Ishiguro attended British boarding schools and before college took time off, in 1974, to hitchhike around the U.S. with his guitar. He desperately wanted to be a musician, but when he felt that was not going to happen, he turned his talents to fiction.

He studied philosophy and literature at the University of Kent, where he sang and played in a band, and got a master’s degree in creative writing at the University of East Anglia. Steeped in the idealistic social movements of the 1960s and ’70s, he worked for several years helping the homeless and on housing rights; his wife, Lorna, is a social worker. Yet he also worked flushing grouse for hunters at the British royal family’s castle Balmoral, in Scotland.

An underlying tension informs Ishiguro’s works, Nguyen points out. “The fact that he is a writer who embodies some of the issues around migration, displacement, and otherness — by virtue of being a Japanese-born but British-bred author writing in the most beautiful English — is also personally resonant with me. He came to England at five; I came to the United States at four. I can understand why he was able to write a novel like ‘The Remains of the Day,’ about an aging British butler in a dying system of class and empire. Ishiguro could see from within that system and yet look at it from the outside as well.”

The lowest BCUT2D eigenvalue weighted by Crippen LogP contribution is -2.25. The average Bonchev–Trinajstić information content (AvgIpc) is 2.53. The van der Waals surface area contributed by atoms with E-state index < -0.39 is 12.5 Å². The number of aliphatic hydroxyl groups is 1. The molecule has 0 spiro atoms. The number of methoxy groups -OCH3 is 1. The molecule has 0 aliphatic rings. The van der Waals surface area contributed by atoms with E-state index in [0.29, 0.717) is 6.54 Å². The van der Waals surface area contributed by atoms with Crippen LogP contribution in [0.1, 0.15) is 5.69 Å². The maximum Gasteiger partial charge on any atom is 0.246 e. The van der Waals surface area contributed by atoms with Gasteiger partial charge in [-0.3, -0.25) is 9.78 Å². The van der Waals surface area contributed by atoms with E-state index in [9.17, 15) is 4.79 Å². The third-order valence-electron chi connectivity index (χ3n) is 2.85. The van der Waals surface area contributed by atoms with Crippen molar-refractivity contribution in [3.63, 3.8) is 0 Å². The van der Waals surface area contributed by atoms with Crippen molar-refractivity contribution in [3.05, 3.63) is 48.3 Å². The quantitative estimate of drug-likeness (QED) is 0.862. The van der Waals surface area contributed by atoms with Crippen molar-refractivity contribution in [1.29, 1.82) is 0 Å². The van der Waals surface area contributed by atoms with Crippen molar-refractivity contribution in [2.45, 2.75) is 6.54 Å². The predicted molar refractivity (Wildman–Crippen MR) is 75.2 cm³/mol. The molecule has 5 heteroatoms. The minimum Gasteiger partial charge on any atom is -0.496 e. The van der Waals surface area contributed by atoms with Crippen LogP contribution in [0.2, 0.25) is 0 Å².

In 1990, Ishiguro sat down with The Times to talk about “The Remains of the Day.” “In British and Japanese society, the ability to control emotions is considered dignified and elegant,” Ishiguro told The Times. In Stevens, there is “the tendency to mistake having any emotions at all with weakness.”

“Ultimately,” Ishiguro said, "the book is about the tragedy of a man who takes that thing too far, who somehow denies himself the right to love and be human. This is something the middle-class and upper-middle-class English do a lot.”

In its citation, the Nobel committee praised Ishiguro “who, in novels of great emotional force, has uncovered the abyss beneath our illusory sense of connection with the world.”

Sara Danius of the Swedish Academy said, “If you mix Jane Austen and Franz Kafka you have Ishiguro in a nutshell — and you have to add a bit of Proust into the mix.”

The literary references were clear. Last year, the academy awarded the Nobel in literature to American musician Bob Dylan, citing his work as poetry. The decision made headlines, not all of them good. Danius declined to comment, in a streaming interview, on how the selection of Ishiguro might be received.

For his part, Ishiguro didn’t think last year’s prize was a problem at all. “It's great to come one year after Bob Dylan, who was my hero since the age of 13. He's probably my biggest hero,” he told the Swedish Academy. “I do a very good Bob Dylan impersonation, but I won't do it for you right now.”

carolyn.kellogg@latimes.com